- I have now successfully survived two holiday seasons in the hospital (aka, donation seasons). I always send donors a personalized thank you note in the mail. No matter how small the donation. Working at a children’s hospital within an adult hospital really does make you appreciate every single barbie and matchbox car that is donated to your program. I cannot stress enough how far these donations go in making the hospital experience less threatening for children and teens and I always make sure to let my donors know how thankful I am for their generosity.
- Being flexible is a very important trait of being a Child Life Specialist. From prepping a patient for a procedure and then suddenly the entire plan of care changes, to preparing to provide support for a patient when then realizing it’s the sibling that really needs your support, to administrative situations like working 3pm-11pm one day to come in at 8am the next day for a special event, to having changes in the budget, to new policies and procedures, etc. You have to be able to go with the flow and adapt as quickly as possible. Especially in a fast paced ER! But that’s all part of the fun, right?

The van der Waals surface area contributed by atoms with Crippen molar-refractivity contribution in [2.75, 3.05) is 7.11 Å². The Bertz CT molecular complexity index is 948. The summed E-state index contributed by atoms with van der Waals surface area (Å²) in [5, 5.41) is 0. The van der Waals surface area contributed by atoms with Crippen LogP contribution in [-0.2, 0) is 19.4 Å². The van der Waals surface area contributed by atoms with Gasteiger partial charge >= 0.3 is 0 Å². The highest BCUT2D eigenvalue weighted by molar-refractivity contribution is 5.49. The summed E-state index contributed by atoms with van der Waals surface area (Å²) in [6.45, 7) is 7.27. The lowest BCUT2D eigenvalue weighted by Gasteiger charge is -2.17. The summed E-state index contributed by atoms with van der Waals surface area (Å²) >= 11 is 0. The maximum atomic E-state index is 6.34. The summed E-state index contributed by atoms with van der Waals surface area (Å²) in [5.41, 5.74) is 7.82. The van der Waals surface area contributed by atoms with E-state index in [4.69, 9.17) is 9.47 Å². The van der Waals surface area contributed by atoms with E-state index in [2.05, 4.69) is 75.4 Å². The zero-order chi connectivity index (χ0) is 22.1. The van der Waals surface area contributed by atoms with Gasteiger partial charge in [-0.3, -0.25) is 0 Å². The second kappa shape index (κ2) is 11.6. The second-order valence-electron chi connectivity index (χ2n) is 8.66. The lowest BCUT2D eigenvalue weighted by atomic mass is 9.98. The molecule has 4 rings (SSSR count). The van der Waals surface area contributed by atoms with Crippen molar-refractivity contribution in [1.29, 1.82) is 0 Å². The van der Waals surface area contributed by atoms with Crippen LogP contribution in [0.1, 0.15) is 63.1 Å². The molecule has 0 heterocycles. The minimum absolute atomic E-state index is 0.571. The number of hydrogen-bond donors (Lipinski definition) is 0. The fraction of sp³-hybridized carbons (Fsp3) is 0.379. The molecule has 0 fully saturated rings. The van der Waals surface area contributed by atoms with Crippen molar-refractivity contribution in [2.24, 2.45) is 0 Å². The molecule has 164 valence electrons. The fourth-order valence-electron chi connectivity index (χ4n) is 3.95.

- If you feel you need more support or experience with something that you’re not too comfortable with, go out there and find it for yourself! Post on the Child Life forum, search for volunteer opportunities, or even search the Child Life Council for support. You have to be a go getter and gain the skills and experience to be the best CLS you can be!
Two years later and I still impress myself with how magical and overall important the Child Life profession really is. I look forward to sharing another year of my adventure with you all!